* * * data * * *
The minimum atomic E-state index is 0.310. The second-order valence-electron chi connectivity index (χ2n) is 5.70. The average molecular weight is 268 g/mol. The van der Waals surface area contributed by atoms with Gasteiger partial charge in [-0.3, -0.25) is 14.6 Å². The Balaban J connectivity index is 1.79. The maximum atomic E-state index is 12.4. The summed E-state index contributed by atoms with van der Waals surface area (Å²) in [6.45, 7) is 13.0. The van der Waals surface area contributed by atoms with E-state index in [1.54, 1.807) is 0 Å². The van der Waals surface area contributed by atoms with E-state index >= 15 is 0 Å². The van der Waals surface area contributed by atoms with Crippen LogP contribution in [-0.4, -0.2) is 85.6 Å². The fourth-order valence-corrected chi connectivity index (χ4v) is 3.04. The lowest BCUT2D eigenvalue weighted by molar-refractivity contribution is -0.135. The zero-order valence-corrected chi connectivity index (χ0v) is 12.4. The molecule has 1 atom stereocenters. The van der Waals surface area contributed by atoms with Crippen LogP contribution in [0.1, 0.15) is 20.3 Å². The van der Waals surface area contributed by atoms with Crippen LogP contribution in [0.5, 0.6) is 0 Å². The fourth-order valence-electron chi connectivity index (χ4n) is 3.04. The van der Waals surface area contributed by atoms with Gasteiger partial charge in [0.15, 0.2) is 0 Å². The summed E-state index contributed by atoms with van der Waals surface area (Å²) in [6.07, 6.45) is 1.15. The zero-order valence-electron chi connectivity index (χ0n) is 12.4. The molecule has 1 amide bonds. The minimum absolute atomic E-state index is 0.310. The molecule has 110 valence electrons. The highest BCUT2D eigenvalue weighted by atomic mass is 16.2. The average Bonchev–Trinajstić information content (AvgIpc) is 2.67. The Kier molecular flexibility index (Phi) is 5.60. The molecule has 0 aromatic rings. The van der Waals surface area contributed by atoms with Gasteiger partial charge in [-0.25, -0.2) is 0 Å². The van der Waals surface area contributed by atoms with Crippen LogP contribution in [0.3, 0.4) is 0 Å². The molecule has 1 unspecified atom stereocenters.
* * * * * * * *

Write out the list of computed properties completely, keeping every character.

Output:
The minimum atomic E-state index is 0.310. The second-order valence-electron chi connectivity index (χ2n) is 5.70. The average molecular weight is 268 g/mol. The van der Waals surface area contributed by atoms with Gasteiger partial charge in [-0.3, -0.25) is 14.6 Å². The Balaban J connectivity index is 1.79. The maximum atomic E-state index is 12.4. The summed E-state index contributed by atoms with van der Waals surface area (Å²) in [6.45, 7) is 13.0. The van der Waals surface area contributed by atoms with E-state index in [1.54, 1.807) is 0 Å². The van der Waals surface area contributed by atoms with E-state index >= 15 is 0 Å². The van der Waals surface area contributed by atoms with Crippen LogP contribution in [-0.4, -0.2) is 85.6 Å². The fourth-order valence-corrected chi connectivity index (χ4v) is 3.04. The lowest BCUT2D eigenvalue weighted by molar-refractivity contribution is -0.135. The zero-order valence-corrected chi connectivity index (χ0v) is 12.4. The molecule has 1 atom stereocenters. The van der Waals surface area contributed by atoms with Crippen LogP contribution in [0.1, 0.15) is 20.3 Å². The van der Waals surface area contributed by atoms with Crippen LogP contribution in [0.5, 0.6) is 0 Å². The fourth-order valence-electron chi connectivity index (χ4n) is 3.04. The van der Waals surface area contributed by atoms with Gasteiger partial charge in [0.15, 0.2) is 0 Å². The summed E-state index contributed by atoms with van der Waals surface area (Å²) in [6.07, 6.45) is 1.15. The zero-order valence-electron chi connectivity index (χ0n) is 12.4. The molecule has 1 amide bonds. The minimum absolute atomic E-state index is 0.310. The molecule has 110 valence electrons. The highest BCUT2D eigenvalue weighted by atomic mass is 16.2. The average Bonchev–Trinajstić information content (AvgIpc) is 2.67. The Kier molecular flexibility index (Phi) is 5.60. The molecule has 0 aromatic rings. The van der Waals surface area contributed by atoms with Gasteiger partial charge in [-0.25, -0.2) is 0 Å². The van der Waals surface area contributed by atoms with Crippen LogP contribution in [0.3, 0.4) is 0 Å². The molecule has 1 unspecified atom stereocenters.